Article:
In recent years, peer tutoring has been widely adopted as a method of helping children with autism disorders to develop basic communication skills. As the name suggests, in peer-tutoring, use is made of peer mates to help a targeted learner develop necessary skills.
Therefore, through games and other forms of interaction with his/her peers, a child with autism disorders is able to develop in his/her areas of deficiency. The aim this study was to investigate the positive impacts that are obtained as a result of teaching basic communication skills to children with autism disorders through peer-tutoring.
To test the research question, the researcher will study a sample of ten second grade students with autism disorders in an inclusive educational setting. A range of activities that have been designed to enhance basic communication skills of the children with autism disorders will then be initiated in a peer-tutoring set up. Importantly, all efforts will be made to ensure that all the activities are as free from compulsive initiations as possible.
It will therefore be important to observe data without interfering with the natural interactions between students with autism disorders and their normal counterparts. Moreover, although tutors will encourage the interactions between the children with autism disorders and their normal counterparts, they will restrain from the interactions as much as possible.
The researcher’s interest is to observe the rate of natural initiations from each of the students that is participating in the study and how the students with autism disorders reacted to initiations from their normal counterparts during play times. The study covered a period of five months during which occasional observations were made during play times. Among the ten students with autism disorders that had been chosen for the study, five (four boys and one girl) were trained basic communication skills by their peers while the rest were not.
A sample of ten children with autism disabilities were included in this study. All of these participants were second grade children learning in an inclusive school. Two of these children with autism disorders were girls while the rest were boys.
All of the above sample had been diagnosed with one form of autism by a group of four psychiatrists that had had been noting their condition three months before the study. While eight of the participants had autistic syndrome, two had Asperger’s syndrome. The group of peer trainers that participated in this study included classmates/age mates of the sample participants.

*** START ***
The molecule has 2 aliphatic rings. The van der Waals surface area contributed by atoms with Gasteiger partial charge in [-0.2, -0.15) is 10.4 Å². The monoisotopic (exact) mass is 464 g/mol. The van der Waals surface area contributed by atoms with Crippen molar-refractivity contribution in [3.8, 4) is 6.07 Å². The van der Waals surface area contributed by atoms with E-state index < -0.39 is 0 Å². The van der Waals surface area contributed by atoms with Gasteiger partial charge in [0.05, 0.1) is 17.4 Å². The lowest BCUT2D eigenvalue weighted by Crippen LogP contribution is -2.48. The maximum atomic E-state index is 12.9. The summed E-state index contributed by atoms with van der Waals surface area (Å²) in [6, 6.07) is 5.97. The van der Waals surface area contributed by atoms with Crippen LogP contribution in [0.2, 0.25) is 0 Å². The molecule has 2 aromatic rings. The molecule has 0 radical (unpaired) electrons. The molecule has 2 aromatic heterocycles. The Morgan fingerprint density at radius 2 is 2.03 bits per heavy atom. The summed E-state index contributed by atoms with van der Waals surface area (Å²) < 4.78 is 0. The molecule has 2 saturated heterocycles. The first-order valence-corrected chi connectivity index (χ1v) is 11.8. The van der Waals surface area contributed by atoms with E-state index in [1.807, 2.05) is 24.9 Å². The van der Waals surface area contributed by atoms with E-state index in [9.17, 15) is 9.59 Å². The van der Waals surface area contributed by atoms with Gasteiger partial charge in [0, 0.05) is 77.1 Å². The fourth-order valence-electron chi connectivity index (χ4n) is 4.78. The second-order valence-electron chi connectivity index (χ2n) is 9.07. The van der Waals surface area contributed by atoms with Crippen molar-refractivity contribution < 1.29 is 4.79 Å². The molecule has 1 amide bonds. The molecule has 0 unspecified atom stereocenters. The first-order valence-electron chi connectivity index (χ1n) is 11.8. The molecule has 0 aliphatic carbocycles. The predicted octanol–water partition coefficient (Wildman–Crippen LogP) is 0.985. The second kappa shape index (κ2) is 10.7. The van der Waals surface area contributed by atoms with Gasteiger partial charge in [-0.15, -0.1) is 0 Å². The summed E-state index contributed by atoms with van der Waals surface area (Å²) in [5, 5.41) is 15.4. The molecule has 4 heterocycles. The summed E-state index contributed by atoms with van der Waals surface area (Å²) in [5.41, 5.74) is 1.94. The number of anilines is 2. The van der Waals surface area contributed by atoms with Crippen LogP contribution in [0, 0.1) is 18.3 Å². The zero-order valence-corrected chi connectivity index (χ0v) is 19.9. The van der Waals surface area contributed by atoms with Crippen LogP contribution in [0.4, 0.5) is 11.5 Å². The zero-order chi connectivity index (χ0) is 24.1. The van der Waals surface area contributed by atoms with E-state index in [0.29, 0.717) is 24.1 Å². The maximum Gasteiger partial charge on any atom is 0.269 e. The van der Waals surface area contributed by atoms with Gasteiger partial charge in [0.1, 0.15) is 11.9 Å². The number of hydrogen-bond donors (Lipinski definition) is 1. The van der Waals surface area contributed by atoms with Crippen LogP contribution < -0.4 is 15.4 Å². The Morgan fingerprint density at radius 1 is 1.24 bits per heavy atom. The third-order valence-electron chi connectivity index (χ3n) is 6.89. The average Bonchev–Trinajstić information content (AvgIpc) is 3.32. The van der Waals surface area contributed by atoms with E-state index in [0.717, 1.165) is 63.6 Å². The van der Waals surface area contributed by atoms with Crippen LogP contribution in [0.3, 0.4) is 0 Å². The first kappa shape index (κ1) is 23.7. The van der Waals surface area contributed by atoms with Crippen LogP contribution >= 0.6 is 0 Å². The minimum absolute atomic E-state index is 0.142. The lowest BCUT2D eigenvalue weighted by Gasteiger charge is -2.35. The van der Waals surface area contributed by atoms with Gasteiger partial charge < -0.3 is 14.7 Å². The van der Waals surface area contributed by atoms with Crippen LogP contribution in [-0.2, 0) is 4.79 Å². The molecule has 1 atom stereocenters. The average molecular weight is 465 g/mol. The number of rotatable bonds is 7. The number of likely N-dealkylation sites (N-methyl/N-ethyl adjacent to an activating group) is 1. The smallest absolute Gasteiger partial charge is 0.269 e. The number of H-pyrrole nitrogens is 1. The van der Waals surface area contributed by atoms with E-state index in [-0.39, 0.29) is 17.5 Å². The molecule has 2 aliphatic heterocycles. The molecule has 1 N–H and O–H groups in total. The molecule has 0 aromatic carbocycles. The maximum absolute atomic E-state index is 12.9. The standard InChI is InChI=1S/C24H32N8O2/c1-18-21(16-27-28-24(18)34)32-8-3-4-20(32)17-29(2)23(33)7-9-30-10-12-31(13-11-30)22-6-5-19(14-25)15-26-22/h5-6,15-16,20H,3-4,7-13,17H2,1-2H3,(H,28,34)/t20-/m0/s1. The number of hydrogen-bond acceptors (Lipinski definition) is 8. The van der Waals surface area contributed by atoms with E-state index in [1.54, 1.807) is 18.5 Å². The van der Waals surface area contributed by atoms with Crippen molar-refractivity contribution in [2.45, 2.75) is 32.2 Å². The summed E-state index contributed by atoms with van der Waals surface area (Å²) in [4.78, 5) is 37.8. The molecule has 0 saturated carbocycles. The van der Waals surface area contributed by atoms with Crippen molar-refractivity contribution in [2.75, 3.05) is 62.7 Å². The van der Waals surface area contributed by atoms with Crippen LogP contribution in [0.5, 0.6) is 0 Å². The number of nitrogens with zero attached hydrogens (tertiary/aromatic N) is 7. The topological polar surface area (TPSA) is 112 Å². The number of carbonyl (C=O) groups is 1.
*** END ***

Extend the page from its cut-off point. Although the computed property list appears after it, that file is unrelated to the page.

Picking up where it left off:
It will be useful for the observer, a clinical psychologists, to stay as far as possible from the scene of interactions between the learners in order to obtain accurate data. While teachers were employed to identify groups of normal students that will interact with each of the learners with autism disorders, they encouraged natural interactions among the learners as much as possible.
Two important parameters that would be measured by the observer includes the number of initiations from each of the play mates that will be directed towards the children with autism disorders, and the number of responses from each of the students with autism disorders; as a result of initiations from playmates.
As it has been described earlier, the study consists of ten participants with five being used as a test sample; hence, five students in the sample did not actively participate in the experiment. In carrying out this study, a teacher will identify a group of four students that will be encouraged to play and interact with each of the five students with autism disorders during play times.
During these play time interactions, normal learners educating their counterparts with autism disorders will be instructed to initiate some activities like greetings by hand while free to participate in any other kinds of natural interactions that would arise. Interactive sessions included activities such as playing with balls, greeting each other by hand, playing with toys, among others.
All of the activities that have been mentioned above were carried out within the school compound. During interactions, a clinical psychologist collected relevant data for the study from a position that could not interfere with ongoing activities during the study.